• Your school’s families are a wealth of cultures and ideas, mine helped me create a bhangra unit, a sign language unit, and an Arabic song/music unit. 

  • Cultural pieces with context and a culture bearer. Hint: whenever possible, use videos with kids performing the source material, kids as the culture bearers: Bhangra Empire, kindergarten taiko to lady gaga, teens doing tinikling to Dolla Sign Slime, kids performing Gumboots dancing, 

  • Children’s books give you a great structure to hang your content onto: for example the Jazz Fly book: used it for a month to teach scat, improvisation, swing beat, which instruments are in a jazz band, and friendship.

  • Use your students IEP goals as the starting point for your lesson!! (examples)


Section 3: ENGAGEMENT 


  1. Use instrumental (karaoke) hip hop or unpitched percussion grooves underneath EVERYTHING :-) (example) (example)

  2. Games! (ex: game shows “Name That…” four corners, telephone, opposite game,  video examples here:

  3. Chunking EVERYTHING, chunky chunks within the chunks! Macro, mezzo, micro: (example)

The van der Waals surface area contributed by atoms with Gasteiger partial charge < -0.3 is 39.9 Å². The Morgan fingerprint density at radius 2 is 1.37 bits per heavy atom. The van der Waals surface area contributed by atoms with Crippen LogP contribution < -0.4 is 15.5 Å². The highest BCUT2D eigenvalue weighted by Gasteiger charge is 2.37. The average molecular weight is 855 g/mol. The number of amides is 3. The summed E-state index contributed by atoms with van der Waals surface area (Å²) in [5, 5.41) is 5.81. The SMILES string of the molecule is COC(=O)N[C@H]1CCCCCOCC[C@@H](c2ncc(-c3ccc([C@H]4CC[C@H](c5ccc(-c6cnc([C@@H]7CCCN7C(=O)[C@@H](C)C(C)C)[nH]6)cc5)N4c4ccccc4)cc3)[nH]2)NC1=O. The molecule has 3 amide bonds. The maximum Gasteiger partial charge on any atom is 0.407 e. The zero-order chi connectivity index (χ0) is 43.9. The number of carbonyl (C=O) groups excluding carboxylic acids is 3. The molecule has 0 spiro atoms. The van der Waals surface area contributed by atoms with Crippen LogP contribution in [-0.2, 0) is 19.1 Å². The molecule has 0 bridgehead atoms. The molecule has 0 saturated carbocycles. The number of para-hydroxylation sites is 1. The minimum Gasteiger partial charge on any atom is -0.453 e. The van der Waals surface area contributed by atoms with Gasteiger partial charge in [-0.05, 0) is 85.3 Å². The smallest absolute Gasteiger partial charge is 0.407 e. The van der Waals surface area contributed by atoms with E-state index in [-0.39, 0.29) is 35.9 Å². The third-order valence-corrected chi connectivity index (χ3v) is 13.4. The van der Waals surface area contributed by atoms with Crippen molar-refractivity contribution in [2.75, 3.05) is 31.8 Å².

4. Sing/chant the directions: ex: “please be my echo, first you listen and the you copy me” (example) 

  5. Show first, ask later, talk less: Demonstrate the song/rhythm/instrument first, then ask the students “what did you notice?” or “what pattern was I playing?”

  6. Front-loading, the never-ending cycle...

  7. Humor, props, memes, stuffed animals, noise makers, general silliness :-) “a brain in pain can’t learn.”

  8. Repetition: of course the students need a lot of repetition to remember something and to achieve mastery. Repetition doesn’t not have to be boring, though! One concept, dance, melody, or rhythm can be stretched and practiced without ever becoming boring: doing it slowly, super fast, soft, loud, robot style, monster style, mini-style, backwards, in a round, in body percussion, in a dance, silently (audiation), twice, with distractions you create, in different styles, in swing timing, in a different time signature, etc.